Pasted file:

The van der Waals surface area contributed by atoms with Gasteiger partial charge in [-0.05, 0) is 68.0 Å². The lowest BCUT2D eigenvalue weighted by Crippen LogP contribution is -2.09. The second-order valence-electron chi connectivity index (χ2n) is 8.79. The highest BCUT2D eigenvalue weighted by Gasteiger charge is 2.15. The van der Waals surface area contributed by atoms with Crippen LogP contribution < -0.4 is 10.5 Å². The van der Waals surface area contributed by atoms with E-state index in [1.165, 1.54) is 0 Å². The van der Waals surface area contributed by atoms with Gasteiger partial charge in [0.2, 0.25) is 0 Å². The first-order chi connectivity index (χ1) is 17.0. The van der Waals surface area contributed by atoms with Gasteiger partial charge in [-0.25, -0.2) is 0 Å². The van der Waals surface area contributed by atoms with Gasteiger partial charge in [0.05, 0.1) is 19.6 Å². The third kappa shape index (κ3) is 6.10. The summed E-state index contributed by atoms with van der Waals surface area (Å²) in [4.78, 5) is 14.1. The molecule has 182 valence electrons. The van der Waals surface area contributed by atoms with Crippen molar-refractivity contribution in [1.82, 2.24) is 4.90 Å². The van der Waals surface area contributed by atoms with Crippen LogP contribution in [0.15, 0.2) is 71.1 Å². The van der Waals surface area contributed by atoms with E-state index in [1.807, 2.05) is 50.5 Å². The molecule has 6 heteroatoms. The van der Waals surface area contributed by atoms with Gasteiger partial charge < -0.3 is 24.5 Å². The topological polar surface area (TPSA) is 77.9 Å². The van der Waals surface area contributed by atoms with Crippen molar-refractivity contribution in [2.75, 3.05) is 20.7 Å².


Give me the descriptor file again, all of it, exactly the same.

The van der Waals surface area contributed by atoms with Gasteiger partial charge in [-0.05, 0) is 68.0 Å². The lowest BCUT2D eigenvalue weighted by Crippen LogP contribution is -2.09. The second-order valence-electron chi connectivity index (χ2n) is 8.79. The highest BCUT2D eigenvalue weighted by Gasteiger charge is 2.15. The van der Waals surface area contributed by atoms with Crippen LogP contribution < -0.4 is 10.5 Å². The van der Waals surface area contributed by atoms with E-state index in [1.165, 1.54) is 0 Å². The van der Waals surface area contributed by atoms with Gasteiger partial charge in [0.2, 0.25) is 0 Å². The first-order chi connectivity index (χ1) is 17.0. The van der Waals surface area contributed by atoms with Gasteiger partial charge in [-0.25, -0.2) is 0 Å². The van der Waals surface area contributed by atoms with Gasteiger partial charge in [0.05, 0.1) is 19.6 Å². The third kappa shape index (κ3) is 6.10. The summed E-state index contributed by atoms with van der Waals surface area (Å²) in [4.78, 5) is 14.1. The molecule has 182 valence electrons. The van der Waals surface area contributed by atoms with Crippen molar-refractivity contribution in [1.82, 2.24) is 4.90 Å². The van der Waals surface area contributed by atoms with Crippen LogP contribution in [0.15, 0.2) is 71.1 Å². The van der Waals surface area contributed by atoms with E-state index in [1.807, 2.05) is 50.5 Å². The molecule has 6 heteroatoms. The van der Waals surface area contributed by atoms with Gasteiger partial charge < -0.3 is 24.5 Å². The topological polar surface area (TPSA) is 77.9 Å². The van der Waals surface area contributed by atoms with Crippen molar-refractivity contribution in [2.75, 3.05) is 20.7 Å².